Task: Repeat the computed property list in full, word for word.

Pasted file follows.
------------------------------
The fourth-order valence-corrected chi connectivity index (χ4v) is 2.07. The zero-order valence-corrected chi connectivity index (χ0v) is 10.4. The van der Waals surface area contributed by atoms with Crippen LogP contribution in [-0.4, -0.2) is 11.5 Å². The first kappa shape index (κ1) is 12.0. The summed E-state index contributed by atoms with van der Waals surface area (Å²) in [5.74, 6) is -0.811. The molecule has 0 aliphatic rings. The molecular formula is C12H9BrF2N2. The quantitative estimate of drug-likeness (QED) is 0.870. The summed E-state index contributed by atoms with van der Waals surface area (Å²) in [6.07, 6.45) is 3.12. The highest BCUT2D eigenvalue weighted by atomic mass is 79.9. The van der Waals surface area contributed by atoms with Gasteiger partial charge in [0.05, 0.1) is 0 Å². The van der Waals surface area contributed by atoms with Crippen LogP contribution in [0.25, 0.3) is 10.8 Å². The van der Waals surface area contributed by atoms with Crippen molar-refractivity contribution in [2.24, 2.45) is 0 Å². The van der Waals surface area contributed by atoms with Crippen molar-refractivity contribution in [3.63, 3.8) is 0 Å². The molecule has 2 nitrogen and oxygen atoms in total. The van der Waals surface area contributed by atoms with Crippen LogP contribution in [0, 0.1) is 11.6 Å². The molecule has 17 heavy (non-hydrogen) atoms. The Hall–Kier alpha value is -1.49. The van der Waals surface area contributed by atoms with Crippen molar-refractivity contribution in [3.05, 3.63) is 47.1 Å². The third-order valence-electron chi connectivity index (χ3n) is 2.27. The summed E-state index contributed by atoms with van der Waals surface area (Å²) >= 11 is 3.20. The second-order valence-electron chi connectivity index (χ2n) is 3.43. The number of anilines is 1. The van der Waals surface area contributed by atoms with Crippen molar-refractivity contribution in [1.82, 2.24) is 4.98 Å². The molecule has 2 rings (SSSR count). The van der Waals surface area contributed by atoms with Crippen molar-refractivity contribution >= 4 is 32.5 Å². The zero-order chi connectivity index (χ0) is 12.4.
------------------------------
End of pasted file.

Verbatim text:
The fourth-order valence-corrected chi connectivity index (χ4v) is 2.07. The zero-order valence-corrected chi connectivity index (χ0v) is 10.4. The van der Waals surface area contributed by atoms with Crippen LogP contribution in [-0.4, -0.2) is 11.5 Å². The first kappa shape index (κ1) is 12.0. The summed E-state index contributed by atoms with van der Waals surface area (Å²) in [5.74, 6) is -0.811. The molecule has 0 aliphatic rings. The molecular formula is C12H9BrF2N2. The quantitative estimate of drug-likeness (QED) is 0.870. The summed E-state index contributed by atoms with van der Waals surface area (Å²) in [6.07, 6.45) is 3.12. The highest BCUT2D eigenvalue weighted by atomic mass is 79.9. The van der Waals surface area contributed by atoms with Gasteiger partial charge in [0.05, 0.1) is 0 Å². The van der Waals surface area contributed by atoms with Crippen LogP contribution in [0.25, 0.3) is 10.8 Å². The van der Waals surface area contributed by atoms with Crippen molar-refractivity contribution in [2.24, 2.45) is 0 Å². The van der Waals surface area contributed by atoms with Crippen molar-refractivity contribution in [3.63, 3.8) is 0 Å². The molecule has 2 nitrogen and oxygen atoms in total. The van der Waals surface area contributed by atoms with Crippen LogP contribution in [0, 0.1) is 11.6 Å². The molecule has 17 heavy (non-hydrogen) atoms. The Hall–Kier alpha value is -1.49. The van der Waals surface area contributed by atoms with Crippen molar-refractivity contribution in [3.05, 3.63) is 47.1 Å². The third-order valence-electron chi connectivity index (χ3n) is 2.27. The summed E-state index contributed by atoms with van der Waals surface area (Å²) >= 11 is 3.20. The second-order valence-electron chi connectivity index (χ2n) is 3.43. The number of anilines is 1. The van der Waals surface area contributed by atoms with Crippen molar-refractivity contribution in [1.82, 2.24) is 4.98 Å². The molecule has 2 rings (SSSR count). The van der Waals surface area contributed by atoms with Crippen molar-refractivity contribution >= 4 is 32.5 Å². The zero-order chi connectivity index (χ0) is 12.4.